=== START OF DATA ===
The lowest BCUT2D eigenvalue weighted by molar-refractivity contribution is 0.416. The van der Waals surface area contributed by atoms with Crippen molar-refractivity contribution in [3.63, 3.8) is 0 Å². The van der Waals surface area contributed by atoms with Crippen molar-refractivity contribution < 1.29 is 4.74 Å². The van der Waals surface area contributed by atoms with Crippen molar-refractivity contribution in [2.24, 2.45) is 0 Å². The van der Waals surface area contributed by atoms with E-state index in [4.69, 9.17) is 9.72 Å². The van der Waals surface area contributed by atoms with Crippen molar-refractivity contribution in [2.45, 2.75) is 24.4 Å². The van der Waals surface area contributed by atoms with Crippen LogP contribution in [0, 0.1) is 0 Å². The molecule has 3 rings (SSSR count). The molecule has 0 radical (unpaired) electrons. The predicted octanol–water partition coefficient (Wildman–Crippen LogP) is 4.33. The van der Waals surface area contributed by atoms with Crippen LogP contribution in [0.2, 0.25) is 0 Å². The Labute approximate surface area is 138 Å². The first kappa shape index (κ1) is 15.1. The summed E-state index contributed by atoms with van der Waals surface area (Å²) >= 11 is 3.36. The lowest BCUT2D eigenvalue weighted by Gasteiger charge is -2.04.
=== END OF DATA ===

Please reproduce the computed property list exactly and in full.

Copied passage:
The lowest BCUT2D eigenvalue weighted by molar-refractivity contribution is 0.416. The van der Waals surface area contributed by atoms with Crippen molar-refractivity contribution in [3.63, 3.8) is 0 Å². The van der Waals surface area contributed by atoms with Crippen molar-refractivity contribution < 1.29 is 4.74 Å². The van der Waals surface area contributed by atoms with Crippen molar-refractivity contribution in [2.24, 2.45) is 0 Å². The van der Waals surface area contributed by atoms with E-state index in [4.69, 9.17) is 9.72 Å². The van der Waals surface area contributed by atoms with Crippen molar-refractivity contribution in [2.45, 2.75) is 24.4 Å². The van der Waals surface area contributed by atoms with Crippen LogP contribution in [0, 0.1) is 0 Å². The molecule has 3 rings (SSSR count). The molecule has 0 radical (unpaired) electrons. The predicted octanol–water partition coefficient (Wildman–Crippen LogP) is 4.33. The van der Waals surface area contributed by atoms with Crippen LogP contribution in [0.2, 0.25) is 0 Å². The Labute approximate surface area is 138 Å². The first kappa shape index (κ1) is 15.1. The summed E-state index contributed by atoms with van der Waals surface area (Å²) >= 11 is 3.36. The lowest BCUT2D eigenvalue weighted by Gasteiger charge is -2.04.